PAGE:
Tracing the origins of something as manmade as computer animation has proven to be almost as difficult as uncovering the beginning of mankind itself. But a team of computer scientists from AT&T believes that it has finally tracked down that elusive moment.

In a grainy, space-age clip dating back to 1963, Edward E. Zajac narrates what he calls a "computer-made movie" depicting a wire-frame satellite - or rectangle - orbiting the planet, depicted as a wire-frame sphere.

The animation was programmed in FORTRAN, Gizmodo reports, a computer-programming language originally developed in 1957 by IBM in an effort to simplify human communication with computers.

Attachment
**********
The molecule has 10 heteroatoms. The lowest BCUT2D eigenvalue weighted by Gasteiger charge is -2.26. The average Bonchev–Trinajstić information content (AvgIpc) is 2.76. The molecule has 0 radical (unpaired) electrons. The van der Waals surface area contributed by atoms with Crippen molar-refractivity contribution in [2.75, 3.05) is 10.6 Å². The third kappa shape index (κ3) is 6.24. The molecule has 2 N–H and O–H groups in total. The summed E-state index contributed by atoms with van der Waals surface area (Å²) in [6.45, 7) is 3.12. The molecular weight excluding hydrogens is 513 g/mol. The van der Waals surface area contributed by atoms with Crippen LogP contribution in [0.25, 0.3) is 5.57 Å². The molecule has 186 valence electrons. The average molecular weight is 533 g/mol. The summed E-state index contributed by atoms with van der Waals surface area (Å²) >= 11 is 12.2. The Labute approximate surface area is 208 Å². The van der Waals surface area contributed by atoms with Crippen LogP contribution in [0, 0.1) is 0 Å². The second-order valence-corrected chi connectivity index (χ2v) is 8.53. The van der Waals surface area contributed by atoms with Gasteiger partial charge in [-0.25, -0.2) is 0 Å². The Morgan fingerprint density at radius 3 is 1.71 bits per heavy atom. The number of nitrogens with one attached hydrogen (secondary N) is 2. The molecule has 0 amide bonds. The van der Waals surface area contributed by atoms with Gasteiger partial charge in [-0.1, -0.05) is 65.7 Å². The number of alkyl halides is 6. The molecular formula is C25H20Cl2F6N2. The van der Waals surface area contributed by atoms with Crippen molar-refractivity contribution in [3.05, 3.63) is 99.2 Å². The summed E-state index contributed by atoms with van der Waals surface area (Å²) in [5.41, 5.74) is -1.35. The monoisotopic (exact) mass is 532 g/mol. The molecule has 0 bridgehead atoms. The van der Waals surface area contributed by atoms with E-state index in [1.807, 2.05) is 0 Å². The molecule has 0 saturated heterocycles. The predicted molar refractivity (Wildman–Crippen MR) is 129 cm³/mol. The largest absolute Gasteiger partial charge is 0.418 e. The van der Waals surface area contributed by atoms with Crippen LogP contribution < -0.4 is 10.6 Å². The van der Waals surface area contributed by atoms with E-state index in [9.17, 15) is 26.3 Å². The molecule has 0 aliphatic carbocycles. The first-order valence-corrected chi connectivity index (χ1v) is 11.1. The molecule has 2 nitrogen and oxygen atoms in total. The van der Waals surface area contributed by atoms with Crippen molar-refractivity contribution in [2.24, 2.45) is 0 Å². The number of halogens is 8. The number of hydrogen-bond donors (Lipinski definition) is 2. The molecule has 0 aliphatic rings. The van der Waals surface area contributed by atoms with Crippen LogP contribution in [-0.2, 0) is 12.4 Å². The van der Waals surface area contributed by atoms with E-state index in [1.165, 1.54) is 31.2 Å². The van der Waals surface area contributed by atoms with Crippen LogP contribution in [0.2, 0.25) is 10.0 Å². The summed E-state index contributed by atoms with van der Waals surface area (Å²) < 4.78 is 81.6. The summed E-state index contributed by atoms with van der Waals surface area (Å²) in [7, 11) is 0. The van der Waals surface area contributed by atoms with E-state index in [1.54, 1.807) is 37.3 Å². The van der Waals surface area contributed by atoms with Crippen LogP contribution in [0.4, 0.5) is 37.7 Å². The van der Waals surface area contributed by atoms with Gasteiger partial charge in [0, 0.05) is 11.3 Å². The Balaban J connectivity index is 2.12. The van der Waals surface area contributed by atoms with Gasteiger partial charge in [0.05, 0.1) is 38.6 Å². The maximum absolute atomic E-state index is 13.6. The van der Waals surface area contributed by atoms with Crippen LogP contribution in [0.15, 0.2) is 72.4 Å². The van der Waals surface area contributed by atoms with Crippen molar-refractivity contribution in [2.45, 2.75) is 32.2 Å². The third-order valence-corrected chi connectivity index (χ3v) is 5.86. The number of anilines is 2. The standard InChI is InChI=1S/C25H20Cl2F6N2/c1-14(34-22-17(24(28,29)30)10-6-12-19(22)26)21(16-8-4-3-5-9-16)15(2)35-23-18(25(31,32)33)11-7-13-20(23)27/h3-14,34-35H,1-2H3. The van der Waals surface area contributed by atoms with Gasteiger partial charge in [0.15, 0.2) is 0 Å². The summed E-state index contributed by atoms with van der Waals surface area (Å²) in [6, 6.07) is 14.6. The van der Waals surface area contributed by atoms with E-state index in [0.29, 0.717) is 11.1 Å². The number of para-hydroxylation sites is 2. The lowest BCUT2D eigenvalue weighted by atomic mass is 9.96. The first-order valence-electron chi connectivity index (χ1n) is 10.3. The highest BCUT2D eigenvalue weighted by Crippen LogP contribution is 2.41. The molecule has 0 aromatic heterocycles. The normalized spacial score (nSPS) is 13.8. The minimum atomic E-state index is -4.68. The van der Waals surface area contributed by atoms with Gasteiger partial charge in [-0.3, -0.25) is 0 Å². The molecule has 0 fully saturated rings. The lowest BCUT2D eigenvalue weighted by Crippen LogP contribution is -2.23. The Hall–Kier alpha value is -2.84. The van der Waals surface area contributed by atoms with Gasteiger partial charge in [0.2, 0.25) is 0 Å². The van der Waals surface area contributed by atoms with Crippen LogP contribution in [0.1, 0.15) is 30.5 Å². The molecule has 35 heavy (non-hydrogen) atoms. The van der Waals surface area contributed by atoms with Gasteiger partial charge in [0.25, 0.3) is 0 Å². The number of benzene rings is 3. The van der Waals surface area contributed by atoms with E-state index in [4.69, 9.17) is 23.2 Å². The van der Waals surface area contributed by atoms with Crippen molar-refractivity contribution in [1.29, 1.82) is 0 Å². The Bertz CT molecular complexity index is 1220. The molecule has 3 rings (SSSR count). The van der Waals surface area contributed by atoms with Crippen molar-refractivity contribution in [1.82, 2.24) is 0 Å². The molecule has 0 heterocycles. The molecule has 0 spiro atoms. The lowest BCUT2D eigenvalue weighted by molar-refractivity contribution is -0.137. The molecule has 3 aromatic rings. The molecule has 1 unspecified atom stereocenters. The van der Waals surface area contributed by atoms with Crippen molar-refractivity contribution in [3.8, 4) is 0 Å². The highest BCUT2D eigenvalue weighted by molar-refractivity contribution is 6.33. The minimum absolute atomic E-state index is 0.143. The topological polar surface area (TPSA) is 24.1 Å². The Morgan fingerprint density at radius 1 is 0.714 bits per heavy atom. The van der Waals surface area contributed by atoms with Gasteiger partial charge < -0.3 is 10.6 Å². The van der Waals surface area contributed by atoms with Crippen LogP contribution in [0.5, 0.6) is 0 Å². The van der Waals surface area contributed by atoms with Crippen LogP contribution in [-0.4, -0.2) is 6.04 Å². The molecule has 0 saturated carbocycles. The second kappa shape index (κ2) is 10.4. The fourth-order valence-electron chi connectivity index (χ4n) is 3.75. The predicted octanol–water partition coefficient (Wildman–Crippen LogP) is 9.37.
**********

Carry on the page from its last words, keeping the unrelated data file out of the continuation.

According to the AT&T Archives and History Center, which uploaded the footage to YouTube, Zajac didn't set out to demonstrate computer graphics. Instead, he created the film as a part of AT&T's research on developing communications satellites.

In a series of technology firsts, Vice magazine gave us a look at the first photo ever posted on the Internet, last month -- a glamour shot of an all-girl comedy band called Les Horribles Cernettes -- while Instagram dug up its first photo, in honor of its second birthday earlier this week.

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